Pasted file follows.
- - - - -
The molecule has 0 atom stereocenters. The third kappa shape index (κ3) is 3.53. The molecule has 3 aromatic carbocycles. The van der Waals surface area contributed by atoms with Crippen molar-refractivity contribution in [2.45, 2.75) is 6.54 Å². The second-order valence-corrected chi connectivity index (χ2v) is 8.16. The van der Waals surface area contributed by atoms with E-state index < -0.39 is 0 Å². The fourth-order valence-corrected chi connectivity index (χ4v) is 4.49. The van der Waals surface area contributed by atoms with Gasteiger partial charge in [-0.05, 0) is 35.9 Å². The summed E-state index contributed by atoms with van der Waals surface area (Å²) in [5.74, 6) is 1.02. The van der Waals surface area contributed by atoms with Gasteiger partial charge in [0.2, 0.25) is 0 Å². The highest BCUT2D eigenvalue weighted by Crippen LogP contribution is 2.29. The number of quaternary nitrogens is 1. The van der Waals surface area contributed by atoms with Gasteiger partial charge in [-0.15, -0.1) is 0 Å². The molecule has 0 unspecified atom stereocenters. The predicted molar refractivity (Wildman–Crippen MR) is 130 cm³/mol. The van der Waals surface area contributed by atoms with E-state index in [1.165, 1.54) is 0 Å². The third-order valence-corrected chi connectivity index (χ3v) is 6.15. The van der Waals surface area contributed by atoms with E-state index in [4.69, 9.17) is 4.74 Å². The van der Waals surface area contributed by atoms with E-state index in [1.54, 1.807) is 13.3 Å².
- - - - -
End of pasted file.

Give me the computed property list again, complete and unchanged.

The molecule has 0 atom stereocenters. The third kappa shape index (κ3) is 3.53. The molecule has 3 aromatic carbocycles. The van der Waals surface area contributed by atoms with Crippen molar-refractivity contribution in [2.45, 2.75) is 6.54 Å². The second-order valence-corrected chi connectivity index (χ2v) is 8.16. The van der Waals surface area contributed by atoms with E-state index < -0.39 is 0 Å². The fourth-order valence-corrected chi connectivity index (χ4v) is 4.49. The van der Waals surface area contributed by atoms with Gasteiger partial charge in [-0.05, 0) is 35.9 Å². The summed E-state index contributed by atoms with van der Waals surface area (Å²) in [5.74, 6) is 1.02. The van der Waals surface area contributed by atoms with Gasteiger partial charge in [0.2, 0.25) is 0 Å². The highest BCUT2D eigenvalue weighted by Crippen LogP contribution is 2.29. The number of quaternary nitrogens is 1. The van der Waals surface area contributed by atoms with Gasteiger partial charge in [-0.15, -0.1) is 0 Å². The molecule has 0 unspecified atom stereocenters. The predicted molar refractivity (Wildman–Crippen MR) is 130 cm³/mol. The van der Waals surface area contributed by atoms with E-state index in [1.165, 1.54) is 0 Å². The third-order valence-corrected chi connectivity index (χ3v) is 6.15. The van der Waals surface area contributed by atoms with E-state index in [4.69, 9.17) is 4.74 Å². The van der Waals surface area contributed by atoms with E-state index in [1.54, 1.807) is 13.3 Å².